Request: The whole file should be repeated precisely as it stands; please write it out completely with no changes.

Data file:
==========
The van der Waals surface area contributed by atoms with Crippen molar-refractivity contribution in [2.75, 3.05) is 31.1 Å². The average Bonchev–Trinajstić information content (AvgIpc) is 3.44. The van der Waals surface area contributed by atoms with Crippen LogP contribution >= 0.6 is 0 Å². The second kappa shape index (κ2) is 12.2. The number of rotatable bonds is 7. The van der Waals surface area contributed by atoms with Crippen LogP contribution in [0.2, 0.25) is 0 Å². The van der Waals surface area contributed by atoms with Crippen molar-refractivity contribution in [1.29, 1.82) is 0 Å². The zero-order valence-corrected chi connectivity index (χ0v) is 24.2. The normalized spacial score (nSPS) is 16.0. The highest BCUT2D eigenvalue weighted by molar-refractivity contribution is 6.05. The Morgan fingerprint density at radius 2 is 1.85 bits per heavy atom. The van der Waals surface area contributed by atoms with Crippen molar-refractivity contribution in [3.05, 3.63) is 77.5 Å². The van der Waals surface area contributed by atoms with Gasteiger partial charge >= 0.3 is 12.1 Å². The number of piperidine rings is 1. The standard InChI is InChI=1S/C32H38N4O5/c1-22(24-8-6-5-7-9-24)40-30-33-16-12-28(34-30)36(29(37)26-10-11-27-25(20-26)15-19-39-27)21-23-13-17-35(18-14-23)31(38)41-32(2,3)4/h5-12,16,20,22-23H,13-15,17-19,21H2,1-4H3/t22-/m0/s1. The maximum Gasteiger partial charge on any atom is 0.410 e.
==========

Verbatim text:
The van der Waals surface area contributed by atoms with Crippen molar-refractivity contribution in [2.75, 3.05) is 31.1 Å². The average Bonchev–Trinajstić information content (AvgIpc) is 3.44. The van der Waals surface area contributed by atoms with Crippen LogP contribution >= 0.6 is 0 Å². The second kappa shape index (κ2) is 12.2. The number of rotatable bonds is 7. The van der Waals surface area contributed by atoms with Crippen LogP contribution in [0.2, 0.25) is 0 Å². The van der Waals surface area contributed by atoms with Crippen molar-refractivity contribution in [1.29, 1.82) is 0 Å². The zero-order valence-corrected chi connectivity index (χ0v) is 24.2. The normalized spacial score (nSPS) is 16.0. The highest BCUT2D eigenvalue weighted by molar-refractivity contribution is 6.05. The Morgan fingerprint density at radius 2 is 1.85 bits per heavy atom. The van der Waals surface area contributed by atoms with Crippen molar-refractivity contribution in [3.05, 3.63) is 77.5 Å². The van der Waals surface area contributed by atoms with Gasteiger partial charge >= 0.3 is 12.1 Å². The number of piperidine rings is 1. The standard InChI is InChI=1S/C32H38N4O5/c1-22(24-8-6-5-7-9-24)40-30-33-16-12-28(34-30)36(29(37)26-10-11-27-25(20-26)15-19-39-27)21-23-13-17-35(18-14-23)31(38)41-32(2,3)4/h5-12,16,20,22-23H,13-15,17-19,21H2,1-4H3/t22-/m0/s1. The maximum Gasteiger partial charge on any atom is 0.410 e.